C# SDK for returning active process and stage not working properly

I am quite confused if the first 2 are bugs or new features in Dynamics 365. But even if the first two can be discounted as features, this third issue surely implies that something seems to be incorrect in the concurrent BPFs.

The Model business process flows blog from Microsoft indicates that with Dynamics 365, the ProcessId and StageId fields present on the record are not to be used. Instead, we must modify the design to read active stage and process from the newly introduced APIs.

  1. For Client side scripting, the API functions defined in the article (client-side reference)
    are available. If the first 2 are considered as Design changes, these API’s are working fine. That is, the API is returning the active process and stage based upon what each user is seeing on the record header.
  1. However the same cannot be said about the server side methods mentioned in Model business process flows. It clearly says that user must use the server side methods for retrieving the Active Process, Active Stage and progressing to the next stage.
    1. SetProcessRequest for setting the active process
    2. RetrieveProcessInstances for retrieving the active processes on the record and then using similar request for moving the record to the next stage. Mentioned below blog indicates that the active process records returned by the request will be in order of moifiedon date. Thus if there are multiple active processes on the same record, the first one will be the active business process which would be visible on the GUI.

Active BPF Issue After Migrating from Dynamics CRM 2016 to Dynamics 365

Here are the observations:

  1. I tried running the RetrieveProcessInstanceRequest for both the users. It was observed that the response was having same value of “ModifiedOn” date for both the records.
  2. Therefore, to one user, it seems it was giving the correct BPF, but to another, it was giving incorrect BPF.

Proposed Workarounds

Please note that as part of discussions with Microsoft Support, we were suggested the mentioned below workaround. I am still working on few workarounds to resolve the above mentioned issue, but the analysis is not yet complete.

  1. Writing an Action and then pre-validate plugin on that action. The first step would be to set the same BPF for all the users in the system. Depending upon other cases, there might be some instances where we need to set same BPF for just a particular team. Mentioned below is a pseudo code for the same.
    1. Create an action on account.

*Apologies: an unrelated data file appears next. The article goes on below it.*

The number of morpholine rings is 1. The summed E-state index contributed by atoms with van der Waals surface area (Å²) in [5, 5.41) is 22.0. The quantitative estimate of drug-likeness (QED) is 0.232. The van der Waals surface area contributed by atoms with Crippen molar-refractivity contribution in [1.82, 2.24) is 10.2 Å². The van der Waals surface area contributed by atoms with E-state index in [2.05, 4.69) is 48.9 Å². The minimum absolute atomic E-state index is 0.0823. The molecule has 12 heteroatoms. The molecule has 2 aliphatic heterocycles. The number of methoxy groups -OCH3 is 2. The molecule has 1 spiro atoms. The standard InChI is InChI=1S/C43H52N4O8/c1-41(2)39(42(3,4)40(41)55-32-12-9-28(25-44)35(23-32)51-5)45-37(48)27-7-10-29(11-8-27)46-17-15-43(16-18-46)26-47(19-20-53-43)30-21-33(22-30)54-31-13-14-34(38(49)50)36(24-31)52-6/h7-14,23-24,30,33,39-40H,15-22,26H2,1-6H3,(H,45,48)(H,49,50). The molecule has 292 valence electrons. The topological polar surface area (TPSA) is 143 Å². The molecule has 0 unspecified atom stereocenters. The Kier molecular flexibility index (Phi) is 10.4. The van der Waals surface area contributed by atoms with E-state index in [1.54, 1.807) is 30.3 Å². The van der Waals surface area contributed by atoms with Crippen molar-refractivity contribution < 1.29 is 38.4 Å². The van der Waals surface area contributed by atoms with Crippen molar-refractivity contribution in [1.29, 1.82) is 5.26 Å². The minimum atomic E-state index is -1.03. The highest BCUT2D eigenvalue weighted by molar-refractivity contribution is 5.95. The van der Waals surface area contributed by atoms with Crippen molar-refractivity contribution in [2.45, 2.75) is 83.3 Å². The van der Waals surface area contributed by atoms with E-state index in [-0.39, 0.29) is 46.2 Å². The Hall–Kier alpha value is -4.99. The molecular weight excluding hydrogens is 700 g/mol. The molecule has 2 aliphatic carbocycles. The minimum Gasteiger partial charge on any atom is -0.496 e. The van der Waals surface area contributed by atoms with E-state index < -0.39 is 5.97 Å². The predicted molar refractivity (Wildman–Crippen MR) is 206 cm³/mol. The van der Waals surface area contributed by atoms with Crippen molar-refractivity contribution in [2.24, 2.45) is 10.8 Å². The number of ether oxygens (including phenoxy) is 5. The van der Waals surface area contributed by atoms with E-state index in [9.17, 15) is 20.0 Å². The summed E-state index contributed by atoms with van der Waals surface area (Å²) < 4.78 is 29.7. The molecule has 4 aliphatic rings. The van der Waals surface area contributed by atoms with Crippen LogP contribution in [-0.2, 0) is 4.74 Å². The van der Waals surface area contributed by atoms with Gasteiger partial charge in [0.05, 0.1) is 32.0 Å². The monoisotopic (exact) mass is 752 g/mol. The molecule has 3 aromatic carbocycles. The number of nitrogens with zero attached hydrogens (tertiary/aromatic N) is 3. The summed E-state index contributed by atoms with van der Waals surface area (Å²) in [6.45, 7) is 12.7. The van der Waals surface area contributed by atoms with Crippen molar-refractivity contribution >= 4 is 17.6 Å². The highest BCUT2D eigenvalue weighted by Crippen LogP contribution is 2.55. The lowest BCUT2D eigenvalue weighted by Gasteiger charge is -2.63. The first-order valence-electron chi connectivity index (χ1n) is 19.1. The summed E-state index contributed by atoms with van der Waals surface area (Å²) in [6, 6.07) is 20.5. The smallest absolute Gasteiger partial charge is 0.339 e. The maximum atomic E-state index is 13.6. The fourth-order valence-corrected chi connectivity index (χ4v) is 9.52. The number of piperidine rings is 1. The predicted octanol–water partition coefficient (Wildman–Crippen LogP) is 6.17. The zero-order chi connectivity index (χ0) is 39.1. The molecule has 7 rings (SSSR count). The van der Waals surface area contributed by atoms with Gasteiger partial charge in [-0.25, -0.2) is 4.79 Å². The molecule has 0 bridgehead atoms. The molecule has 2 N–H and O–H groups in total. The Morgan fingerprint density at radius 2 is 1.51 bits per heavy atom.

2. Upon creation of the account, call the action.
    3. Write a prevalidate plugin on the created action.
    4. In the plugin, execute request “SetProcessRequest” for all the users in the system. It can be done by altering the context.userid value while creating the IOrganisationService request.
    5. This should set same BPFs for all the users.
  2. Writing a JavaScript client code to set the correct BPF for any new user.
    1. In case a new user is added in the system, there won’t be any logic to set correct BPF for all the records; therefore, a JavaScript client will need to be written to check the active BPF on the record. For the logged in user, if the BPF is different from what it should have actually been, execute client side API to set the correct BPF.
  3. Removing comparisons with stage name and process name. (Please note that it will only work for new records created in the system, after points 1 and 2 have been executed.)
    1. Remove any reference of Process stage name from the out-of-the-box workflow. Use the server side api provided (RetrieveProcessInstancesRequest) to retrieve the active process.
  4. For records migrated from CRM 2016 to Dynamics 365 and for which active process is not coming as expected, not sure if SetActiveProcess request will work. Maybe if it’s executed in context of all the users, it will set the correct process for all the users.

Concerns in the proposed workaround

  1. The custom code to execute SetProcessRequest for each user—depending upon the users present in the system—might turn out to be a very costly operation. In addition to it, JavaScript client code to update the active BPF for new users may introduce lots of custom code.
  2. I am not yet sure about how RetrieveActiveInstanceRequest will behave if a new user is added to the system. Even for new records which have not been migrated from CRM 2016, the API may start returning incorrect active process. (ModifiedOn date will be same for the active BPF’s.) A workaround would be to manually compare the Modified On date of all the processes and based upon the requirement, picking the correct one.
  3. There is no clear workaround strategy for records migrated from CRM 2016 to Dynamics 365. If SetProcessRequest is executed for all the users, it may set the correct BPF for that record for all the users. But as illustrated earlier, it may turn out to be a time consuming and costly operation.


Co-Author: Madhav Gorthi